My parents always said, “Dream big and be the best.” I spent my childhood dreaming – it got me through the bad times. Then I became a teacher, and I encouraged my pupils to dream. All the boys wanted to be footballers and pop stars, the girls models and hairdressers. I knew most of them would never achieve their goals, but I still wanted to encourage their dreams.
Why? Dreams just cause misery. Parents tell you to follow them, but they know in their hearts you aren’t going to make it. There can be only one winner in an egg-and-spoon race.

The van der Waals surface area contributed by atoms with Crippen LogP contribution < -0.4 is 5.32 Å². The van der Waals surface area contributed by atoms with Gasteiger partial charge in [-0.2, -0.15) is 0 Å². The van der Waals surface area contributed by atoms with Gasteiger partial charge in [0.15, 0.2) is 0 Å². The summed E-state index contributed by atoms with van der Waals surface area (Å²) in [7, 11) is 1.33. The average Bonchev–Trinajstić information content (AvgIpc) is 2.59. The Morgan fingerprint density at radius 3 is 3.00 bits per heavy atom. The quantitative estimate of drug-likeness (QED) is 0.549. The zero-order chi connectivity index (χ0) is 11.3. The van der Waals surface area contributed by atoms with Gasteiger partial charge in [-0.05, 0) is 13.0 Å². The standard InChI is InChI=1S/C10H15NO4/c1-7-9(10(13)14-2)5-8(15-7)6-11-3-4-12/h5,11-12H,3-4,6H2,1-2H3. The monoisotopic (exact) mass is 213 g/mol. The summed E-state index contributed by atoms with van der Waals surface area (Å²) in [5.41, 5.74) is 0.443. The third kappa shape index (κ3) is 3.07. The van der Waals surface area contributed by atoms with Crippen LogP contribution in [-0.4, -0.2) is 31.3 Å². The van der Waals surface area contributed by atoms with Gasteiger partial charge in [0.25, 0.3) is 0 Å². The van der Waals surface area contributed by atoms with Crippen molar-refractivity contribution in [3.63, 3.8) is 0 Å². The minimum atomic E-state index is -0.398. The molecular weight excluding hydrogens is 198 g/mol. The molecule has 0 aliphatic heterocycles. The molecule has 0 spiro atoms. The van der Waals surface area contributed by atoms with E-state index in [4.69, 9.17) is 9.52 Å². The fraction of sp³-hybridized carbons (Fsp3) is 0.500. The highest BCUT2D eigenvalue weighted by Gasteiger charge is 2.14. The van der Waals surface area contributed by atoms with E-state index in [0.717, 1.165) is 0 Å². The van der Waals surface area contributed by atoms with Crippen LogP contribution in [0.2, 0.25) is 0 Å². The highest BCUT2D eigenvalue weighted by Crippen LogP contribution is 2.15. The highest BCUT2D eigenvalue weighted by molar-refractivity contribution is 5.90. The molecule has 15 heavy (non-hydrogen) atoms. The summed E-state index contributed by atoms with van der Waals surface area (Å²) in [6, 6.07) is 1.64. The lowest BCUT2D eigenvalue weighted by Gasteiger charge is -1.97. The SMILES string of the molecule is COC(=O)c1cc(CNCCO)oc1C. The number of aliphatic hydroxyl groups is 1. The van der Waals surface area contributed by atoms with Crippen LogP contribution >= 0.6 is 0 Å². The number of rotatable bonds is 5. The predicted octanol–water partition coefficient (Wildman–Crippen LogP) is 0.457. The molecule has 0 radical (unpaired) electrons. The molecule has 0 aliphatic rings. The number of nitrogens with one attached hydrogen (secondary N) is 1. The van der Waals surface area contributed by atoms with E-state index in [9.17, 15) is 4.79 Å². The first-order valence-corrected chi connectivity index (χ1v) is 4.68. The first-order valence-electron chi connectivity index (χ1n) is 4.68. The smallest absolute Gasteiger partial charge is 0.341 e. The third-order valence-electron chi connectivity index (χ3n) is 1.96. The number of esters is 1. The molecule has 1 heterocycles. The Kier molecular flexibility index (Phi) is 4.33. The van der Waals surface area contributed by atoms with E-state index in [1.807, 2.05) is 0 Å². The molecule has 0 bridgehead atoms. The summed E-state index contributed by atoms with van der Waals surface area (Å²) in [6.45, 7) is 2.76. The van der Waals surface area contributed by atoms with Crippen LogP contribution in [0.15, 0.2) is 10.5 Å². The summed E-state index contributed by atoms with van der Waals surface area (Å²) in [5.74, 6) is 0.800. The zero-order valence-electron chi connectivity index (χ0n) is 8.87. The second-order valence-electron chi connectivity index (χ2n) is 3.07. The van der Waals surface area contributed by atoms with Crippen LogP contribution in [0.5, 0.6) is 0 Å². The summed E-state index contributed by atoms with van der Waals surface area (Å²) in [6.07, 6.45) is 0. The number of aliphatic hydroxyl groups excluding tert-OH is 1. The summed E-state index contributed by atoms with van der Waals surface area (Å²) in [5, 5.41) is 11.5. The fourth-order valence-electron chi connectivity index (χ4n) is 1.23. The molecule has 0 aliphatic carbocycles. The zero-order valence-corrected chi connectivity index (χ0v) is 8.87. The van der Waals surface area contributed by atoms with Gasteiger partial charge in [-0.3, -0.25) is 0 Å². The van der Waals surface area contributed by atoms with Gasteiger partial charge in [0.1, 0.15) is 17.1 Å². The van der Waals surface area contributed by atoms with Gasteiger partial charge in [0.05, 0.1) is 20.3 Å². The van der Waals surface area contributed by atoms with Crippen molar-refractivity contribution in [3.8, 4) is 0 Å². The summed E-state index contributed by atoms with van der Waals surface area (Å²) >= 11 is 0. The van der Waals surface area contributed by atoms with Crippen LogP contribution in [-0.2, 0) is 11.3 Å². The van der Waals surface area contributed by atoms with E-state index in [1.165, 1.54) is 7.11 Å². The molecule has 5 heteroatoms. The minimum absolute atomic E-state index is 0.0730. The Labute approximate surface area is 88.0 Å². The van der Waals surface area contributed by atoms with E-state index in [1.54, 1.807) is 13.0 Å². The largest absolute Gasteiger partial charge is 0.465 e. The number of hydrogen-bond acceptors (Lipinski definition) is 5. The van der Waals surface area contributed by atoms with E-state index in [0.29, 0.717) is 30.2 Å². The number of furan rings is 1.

When I got to university, I couldn’t believe I’d actually got in. Then I got a degree and I couldn’t believe I’d passed. I had already surpassed all a person of my intellect and capability could achieve. But I wanted more.
I became a comedian, and now I’ve made it I want to play Madison Square Garden – even though people tell me to be content with what I’ve got. The problem is, I was encouraged to dream, so I dreamed, and now I can’t stop. I want to play to 20,000 people, be a Hollywood movie star and conquer the world. If I don’t achieve these dreams, then what’s the point of life?
My parents started all this. Kids today watch the X Factor and think they can do it that way. Sometimes I wish my parents had said, “Don’t dream: work in a factory, eat soup all your life and wear flip-flops. That way you’re guaranteed to be happy.”